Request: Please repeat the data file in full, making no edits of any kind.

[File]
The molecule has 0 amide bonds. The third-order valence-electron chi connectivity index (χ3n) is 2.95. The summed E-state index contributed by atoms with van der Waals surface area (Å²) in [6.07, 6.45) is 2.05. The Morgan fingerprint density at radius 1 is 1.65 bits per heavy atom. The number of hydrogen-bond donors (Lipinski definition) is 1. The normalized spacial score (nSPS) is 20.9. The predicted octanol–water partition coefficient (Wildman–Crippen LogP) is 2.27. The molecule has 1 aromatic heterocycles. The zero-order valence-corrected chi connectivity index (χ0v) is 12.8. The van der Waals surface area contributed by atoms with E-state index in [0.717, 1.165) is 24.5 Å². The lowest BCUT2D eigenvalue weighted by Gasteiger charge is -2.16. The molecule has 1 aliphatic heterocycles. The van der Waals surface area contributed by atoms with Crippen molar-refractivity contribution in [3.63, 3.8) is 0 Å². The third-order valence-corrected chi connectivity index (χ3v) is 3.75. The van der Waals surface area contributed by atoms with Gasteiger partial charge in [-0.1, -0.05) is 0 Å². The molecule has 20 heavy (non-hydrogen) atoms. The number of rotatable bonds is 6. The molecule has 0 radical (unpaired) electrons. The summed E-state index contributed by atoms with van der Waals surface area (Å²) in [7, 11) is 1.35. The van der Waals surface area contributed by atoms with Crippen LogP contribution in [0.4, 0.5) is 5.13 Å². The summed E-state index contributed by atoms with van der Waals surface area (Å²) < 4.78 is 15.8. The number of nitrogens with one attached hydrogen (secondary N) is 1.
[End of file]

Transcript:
The molecule has 0 amide bonds. The third-order valence-electron chi connectivity index (χ3n) is 2.95. The summed E-state index contributed by atoms with van der Waals surface area (Å²) in [6.07, 6.45) is 2.05. The Morgan fingerprint density at radius 1 is 1.65 bits per heavy atom. The number of hydrogen-bond donors (Lipinski definition) is 1. The normalized spacial score (nSPS) is 20.9. The predicted octanol–water partition coefficient (Wildman–Crippen LogP) is 2.27. The molecule has 1 aromatic heterocycles. The zero-order valence-corrected chi connectivity index (χ0v) is 12.8. The van der Waals surface area contributed by atoms with E-state index in [0.717, 1.165) is 24.5 Å². The lowest BCUT2D eigenvalue weighted by Gasteiger charge is -2.16. The molecule has 1 aliphatic heterocycles. The van der Waals surface area contributed by atoms with Crippen molar-refractivity contribution in [3.63, 3.8) is 0 Å². The third-order valence-corrected chi connectivity index (χ3v) is 3.75. The van der Waals surface area contributed by atoms with Gasteiger partial charge in [-0.1, -0.05) is 0 Å². The molecule has 20 heavy (non-hydrogen) atoms. The number of rotatable bonds is 6. The molecule has 0 radical (unpaired) electrons. The summed E-state index contributed by atoms with van der Waals surface area (Å²) in [7, 11) is 1.35. The van der Waals surface area contributed by atoms with Crippen LogP contribution in [0.4, 0.5) is 5.13 Å². The summed E-state index contributed by atoms with van der Waals surface area (Å²) < 4.78 is 15.8. The number of nitrogens with one attached hydrogen (secondary N) is 1.